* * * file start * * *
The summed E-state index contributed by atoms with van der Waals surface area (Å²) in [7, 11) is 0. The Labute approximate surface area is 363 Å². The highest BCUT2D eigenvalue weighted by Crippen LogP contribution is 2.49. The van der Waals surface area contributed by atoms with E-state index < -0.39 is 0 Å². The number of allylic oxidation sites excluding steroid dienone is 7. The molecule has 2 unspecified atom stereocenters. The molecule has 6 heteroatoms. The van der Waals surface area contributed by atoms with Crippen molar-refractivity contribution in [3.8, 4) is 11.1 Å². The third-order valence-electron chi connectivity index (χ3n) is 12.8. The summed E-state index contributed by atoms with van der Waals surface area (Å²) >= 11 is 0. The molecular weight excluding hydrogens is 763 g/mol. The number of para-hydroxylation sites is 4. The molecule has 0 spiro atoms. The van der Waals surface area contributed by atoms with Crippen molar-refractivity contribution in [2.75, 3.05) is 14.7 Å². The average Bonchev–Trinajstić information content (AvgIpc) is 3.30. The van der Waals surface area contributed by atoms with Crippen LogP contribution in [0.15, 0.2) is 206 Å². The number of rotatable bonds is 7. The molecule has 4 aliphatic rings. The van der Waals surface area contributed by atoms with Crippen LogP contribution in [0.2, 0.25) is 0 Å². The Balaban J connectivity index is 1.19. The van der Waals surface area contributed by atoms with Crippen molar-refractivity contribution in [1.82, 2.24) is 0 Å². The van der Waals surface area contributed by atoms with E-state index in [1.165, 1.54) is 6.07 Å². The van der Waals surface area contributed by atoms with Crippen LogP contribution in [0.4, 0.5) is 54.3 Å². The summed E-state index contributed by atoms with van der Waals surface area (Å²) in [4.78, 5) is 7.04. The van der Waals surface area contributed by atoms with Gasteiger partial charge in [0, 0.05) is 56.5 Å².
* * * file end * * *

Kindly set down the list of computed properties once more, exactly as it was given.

The summed E-state index contributed by atoms with van der Waals surface area (Å²) in [7, 11) is 0. The Labute approximate surface area is 363 Å². The highest BCUT2D eigenvalue weighted by Crippen LogP contribution is 2.49. The van der Waals surface area contributed by atoms with E-state index < -0.39 is 0 Å². The number of allylic oxidation sites excluding steroid dienone is 7. The molecule has 2 unspecified atom stereocenters. The molecule has 6 heteroatoms. The van der Waals surface area contributed by atoms with Crippen molar-refractivity contribution in [3.8, 4) is 11.1 Å². The third-order valence-electron chi connectivity index (χ3n) is 12.8. The summed E-state index contributed by atoms with van der Waals surface area (Å²) >= 11 is 0. The molecular weight excluding hydrogens is 763 g/mol. The number of para-hydroxylation sites is 4. The molecule has 0 spiro atoms. The van der Waals surface area contributed by atoms with Crippen molar-refractivity contribution in [2.75, 3.05) is 14.7 Å². The average Bonchev–Trinajstić information content (AvgIpc) is 3.30. The van der Waals surface area contributed by atoms with Crippen LogP contribution in [0.15, 0.2) is 206 Å². The number of rotatable bonds is 7. The molecule has 4 aliphatic rings. The van der Waals surface area contributed by atoms with Crippen LogP contribution in [0.2, 0.25) is 0 Å². The Balaban J connectivity index is 1.19. The van der Waals surface area contributed by atoms with Crippen molar-refractivity contribution in [1.82, 2.24) is 0 Å². The van der Waals surface area contributed by atoms with E-state index in [1.165, 1.54) is 6.07 Å². The van der Waals surface area contributed by atoms with Crippen LogP contribution in [0.4, 0.5) is 54.3 Å². The summed E-state index contributed by atoms with van der Waals surface area (Å²) in [4.78, 5) is 7.04. The van der Waals surface area contributed by atoms with Gasteiger partial charge in [0, 0.05) is 56.5 Å².